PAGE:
It’s worth mentioning that I’ve disabled both Gmail tabs (Social, Promotions, etc.) and Priority Inbox as soon as they became available. I believe it’s better to clean the mess instead of sweeping it under the rug.

Today I’ve spent a couple of hours tweaking and uncluttering my Gmail account. I never really had a problem getting down to inbox zero (or near zero), but over the years the amount of dirt has built up and the inbox needed a thorough cleaning. Here are the steps I took:

1. Unsubscribe from newsletters

I’ve unsubscribed from 20+ newsletters, most of which I’d archive as soon as I opened the email, without even reading the contents. The best way to go about it is to search for “unsubscribe” and go through the results one by one.

2. Unsubscribe from transactional emails

This one is still in progress, but I went through a number of emails and changed settings whenever I felt like I don’t really need the notification. Great examples are Twitter, Facebook and Google+ emails (I get notifications on my phone anyway). Another example would be forums that allow you to receive notifications in real time or in bulk daily/weekly. I opted for daily emails for threads that I’m particularly interested right now, disabling notifications for the rest of them.

3. Reduce the number of custom labels

Many of the custom labels were not in use for years and contained 1-5 emails that I didn’t need anymore. I got rid of most of them, leaving just 3, for travel related emails, phpconcole and communication with people close to me. No emails were deleted in this step, so all I got rid of was a bit of unneeded structure, down from ~30 to 3 - not bad!

4. Hide most of the labels

The only labels that I have visible by default are “Inbox” and “Starred”. “Drafts” are visible only if there’s anything to show (empty 99% of the time). All other labels, Categories and Circles are always hidden and I can get to them by clicking “More” below the two visible default labels.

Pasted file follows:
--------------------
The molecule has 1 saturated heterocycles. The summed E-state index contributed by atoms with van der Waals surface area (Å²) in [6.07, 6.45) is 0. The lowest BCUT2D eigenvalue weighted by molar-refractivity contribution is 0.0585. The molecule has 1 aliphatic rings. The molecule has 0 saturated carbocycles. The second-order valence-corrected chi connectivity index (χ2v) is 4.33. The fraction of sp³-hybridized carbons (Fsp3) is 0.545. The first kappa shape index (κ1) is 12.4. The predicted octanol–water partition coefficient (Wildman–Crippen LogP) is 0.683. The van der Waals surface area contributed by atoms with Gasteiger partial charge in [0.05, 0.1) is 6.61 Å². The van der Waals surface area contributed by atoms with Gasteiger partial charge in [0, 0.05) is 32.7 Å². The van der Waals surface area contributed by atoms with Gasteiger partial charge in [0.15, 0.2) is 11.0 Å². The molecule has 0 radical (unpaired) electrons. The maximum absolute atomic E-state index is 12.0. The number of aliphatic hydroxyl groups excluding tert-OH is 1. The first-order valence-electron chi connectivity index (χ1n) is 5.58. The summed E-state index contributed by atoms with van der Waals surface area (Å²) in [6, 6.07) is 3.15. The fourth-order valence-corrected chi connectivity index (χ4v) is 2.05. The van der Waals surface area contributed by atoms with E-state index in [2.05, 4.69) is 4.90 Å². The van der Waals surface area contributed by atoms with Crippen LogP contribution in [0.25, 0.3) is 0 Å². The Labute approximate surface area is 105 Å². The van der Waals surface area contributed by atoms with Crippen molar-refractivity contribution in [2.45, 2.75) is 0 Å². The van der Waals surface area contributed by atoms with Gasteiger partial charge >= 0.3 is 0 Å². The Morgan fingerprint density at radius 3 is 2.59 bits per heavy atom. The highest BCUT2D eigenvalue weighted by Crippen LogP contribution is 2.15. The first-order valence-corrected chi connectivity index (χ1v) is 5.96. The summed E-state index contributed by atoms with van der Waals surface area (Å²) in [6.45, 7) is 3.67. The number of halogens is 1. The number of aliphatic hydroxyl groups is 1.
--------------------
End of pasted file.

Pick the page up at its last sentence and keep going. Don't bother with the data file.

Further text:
5. Reduce the number of filters

Many of the filters became redundant after performing steps 1-3, so I got rid of them. Most of the filters that were left did exactly the same thing: Make sure that emails coming from address never get sent to spam. It’s really useful for automated emails from servers or my Raspberry Pi that often contain exactly the same copy and might be treated by Big G’s robots as spam. You wouldn’t want to miss emails saying that the server is down, would you? I might combine them all into one big filter in the future, but for now it all looks pretty good. Down from ~70 to 16.

6. Delete transactional emails

This step along with 7. allowed me to shrink my email archive by ~800MB. I’ve searched for transactional emails mainly from Twitter and Facebook along with a few more websites and got rid of all of them. There is absolutely no value in keeping these emails.

7. Delete emails with large attachments

I’ve started with search “larger:25m” which showed emails with attachments that are larger than 25MB and kept lowering it by 5MB, deleting emails that were no longer useful, in many cases with photos for old projects that just took space and I’d never need again.

8. Ongoing maintenance

I’m on the lookout for the unwanted emails that are still coming to my inbox and am getting rid of them for good, one by one, instead of just archiving them.

That’s it, the job is (nearly) done. I’m looking forward to a bigger percentage of human-created emails in my inbox that were meant to reach me specifically.

Have tips on staying sane while working with email? Hit me up in the comments below.

Posted 9 months ago - Comments

Raspberry Pi [Part 3]: Amazon Glacier

Ok, it’s time for some real task for our Raspberry Pi. Today we’ll learn how to configure a command line client for Amazon Glacier and push GBs of data to the cloud. We’ll also configure our Gmail account to send us an email when our RPi is done uploading data. Last, but not least, we will learn how to limit upload rate for RPi so that other devices can still use the internet.

I’ve recently used my RPi for this very task, pushing out 120GB of my photos and backups up to Glacier. It took quite a while on my not-so-good internet connection - I left it running for a couple of weeks. The great thing about RPi is that it’s pretty much inaudible, even with HDD spinning 24/7 which makes it a perfect little server that can run under your desk. Let’s get right to it!

1. Getting up to date

Let’s log in and update system

ssh pi@raspberrypi.lan
sudo apt-get update && sudo apt-get upgrade

2. Install glacier-cmd